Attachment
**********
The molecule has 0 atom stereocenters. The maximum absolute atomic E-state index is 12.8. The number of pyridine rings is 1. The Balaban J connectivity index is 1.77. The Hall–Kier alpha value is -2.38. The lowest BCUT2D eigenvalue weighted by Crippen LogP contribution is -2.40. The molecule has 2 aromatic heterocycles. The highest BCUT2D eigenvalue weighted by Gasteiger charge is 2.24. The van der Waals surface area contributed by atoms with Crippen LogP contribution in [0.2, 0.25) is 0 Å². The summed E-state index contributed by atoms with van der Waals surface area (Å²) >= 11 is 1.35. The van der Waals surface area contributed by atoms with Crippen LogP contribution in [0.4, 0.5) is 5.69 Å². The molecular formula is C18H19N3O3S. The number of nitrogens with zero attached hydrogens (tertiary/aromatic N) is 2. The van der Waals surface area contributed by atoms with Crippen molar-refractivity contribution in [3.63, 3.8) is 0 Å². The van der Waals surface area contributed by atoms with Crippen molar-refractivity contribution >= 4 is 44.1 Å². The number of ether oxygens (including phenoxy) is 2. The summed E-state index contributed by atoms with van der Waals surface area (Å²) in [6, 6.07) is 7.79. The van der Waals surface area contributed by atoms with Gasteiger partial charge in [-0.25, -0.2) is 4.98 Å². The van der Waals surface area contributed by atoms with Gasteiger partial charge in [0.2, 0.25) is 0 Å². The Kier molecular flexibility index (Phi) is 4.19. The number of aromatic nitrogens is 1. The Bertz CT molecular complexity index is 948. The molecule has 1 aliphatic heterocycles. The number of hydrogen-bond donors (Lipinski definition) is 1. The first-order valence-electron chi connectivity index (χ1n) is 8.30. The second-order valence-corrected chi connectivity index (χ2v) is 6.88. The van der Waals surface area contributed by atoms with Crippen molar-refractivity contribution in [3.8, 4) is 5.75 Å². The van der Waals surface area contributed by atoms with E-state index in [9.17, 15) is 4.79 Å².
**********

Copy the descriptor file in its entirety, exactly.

The molecule has 0 atom stereocenters. The maximum absolute atomic E-state index is 12.8. The number of pyridine rings is 1. The Balaban J connectivity index is 1.77. The Hall–Kier alpha value is -2.38. The lowest BCUT2D eigenvalue weighted by Crippen LogP contribution is -2.40. The molecule has 2 aromatic heterocycles. The highest BCUT2D eigenvalue weighted by Gasteiger charge is 2.24. The van der Waals surface area contributed by atoms with Crippen LogP contribution in [0.2, 0.25) is 0 Å². The summed E-state index contributed by atoms with van der Waals surface area (Å²) >= 11 is 1.35. The van der Waals surface area contributed by atoms with Crippen LogP contribution in [0.4, 0.5) is 5.69 Å². The molecular formula is C18H19N3O3S. The number of nitrogens with zero attached hydrogens (tertiary/aromatic N) is 2. The van der Waals surface area contributed by atoms with Crippen molar-refractivity contribution in [3.63, 3.8) is 0 Å². The van der Waals surface area contributed by atoms with Crippen molar-refractivity contribution >= 4 is 44.1 Å². The number of ether oxygens (including phenoxy) is 2. The summed E-state index contributed by atoms with van der Waals surface area (Å²) in [6, 6.07) is 7.79. The van der Waals surface area contributed by atoms with Gasteiger partial charge in [-0.25, -0.2) is 4.98 Å². The van der Waals surface area contributed by atoms with Gasteiger partial charge in [0.2, 0.25) is 0 Å². The Kier molecular flexibility index (Phi) is 4.19. The number of aromatic nitrogens is 1. The Bertz CT molecular complexity index is 948. The molecule has 1 aliphatic heterocycles. The number of hydrogen-bond donors (Lipinski definition) is 1. The first-order valence-electron chi connectivity index (χ1n) is 8.30. The second-order valence-corrected chi connectivity index (χ2v) is 6.88. The van der Waals surface area contributed by atoms with Crippen molar-refractivity contribution in [3.8, 4) is 5.75 Å². The van der Waals surface area contributed by atoms with E-state index in [9.17, 15) is 4.79 Å².